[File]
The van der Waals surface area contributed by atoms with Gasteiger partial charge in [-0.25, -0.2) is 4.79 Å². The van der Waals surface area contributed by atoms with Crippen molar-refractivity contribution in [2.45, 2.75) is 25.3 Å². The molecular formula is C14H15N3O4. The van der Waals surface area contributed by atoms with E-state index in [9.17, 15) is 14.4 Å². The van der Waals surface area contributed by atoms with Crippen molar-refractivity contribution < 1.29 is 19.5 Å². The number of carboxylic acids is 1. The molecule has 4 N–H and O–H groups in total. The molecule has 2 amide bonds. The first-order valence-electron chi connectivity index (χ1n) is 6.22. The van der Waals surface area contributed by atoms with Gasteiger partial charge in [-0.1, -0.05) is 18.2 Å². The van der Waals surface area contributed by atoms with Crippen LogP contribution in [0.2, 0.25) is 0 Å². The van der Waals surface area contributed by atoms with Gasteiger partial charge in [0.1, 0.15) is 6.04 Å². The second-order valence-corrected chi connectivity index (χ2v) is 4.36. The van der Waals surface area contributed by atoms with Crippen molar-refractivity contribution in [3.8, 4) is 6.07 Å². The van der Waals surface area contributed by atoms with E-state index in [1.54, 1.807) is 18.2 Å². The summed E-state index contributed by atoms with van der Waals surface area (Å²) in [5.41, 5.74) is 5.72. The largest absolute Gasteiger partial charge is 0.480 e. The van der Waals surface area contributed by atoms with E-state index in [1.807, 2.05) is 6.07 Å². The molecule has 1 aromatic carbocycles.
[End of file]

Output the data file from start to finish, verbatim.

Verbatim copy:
The van der Waals surface area contributed by atoms with Gasteiger partial charge in [-0.25, -0.2) is 4.79 Å². The van der Waals surface area contributed by atoms with Crippen molar-refractivity contribution in [2.45, 2.75) is 25.3 Å². The molecular formula is C14H15N3O4. The van der Waals surface area contributed by atoms with E-state index in [9.17, 15) is 14.4 Å². The van der Waals surface area contributed by atoms with Crippen molar-refractivity contribution < 1.29 is 19.5 Å². The number of carboxylic acids is 1. The molecule has 4 N–H and O–H groups in total. The molecule has 2 amide bonds. The first-order valence-electron chi connectivity index (χ1n) is 6.22. The van der Waals surface area contributed by atoms with Gasteiger partial charge in [-0.1, -0.05) is 18.2 Å². The van der Waals surface area contributed by atoms with Crippen LogP contribution in [0.2, 0.25) is 0 Å². The van der Waals surface area contributed by atoms with Gasteiger partial charge in [0.1, 0.15) is 6.04 Å². The second-order valence-corrected chi connectivity index (χ2v) is 4.36. The van der Waals surface area contributed by atoms with Crippen molar-refractivity contribution in [3.8, 4) is 6.07 Å². The van der Waals surface area contributed by atoms with E-state index in [1.54, 1.807) is 18.2 Å². The summed E-state index contributed by atoms with van der Waals surface area (Å²) in [5.41, 5.74) is 5.72. The largest absolute Gasteiger partial charge is 0.480 e. The van der Waals surface area contributed by atoms with E-state index in [1.807, 2.05) is 6.07 Å². The molecule has 1 aromatic carbocycles.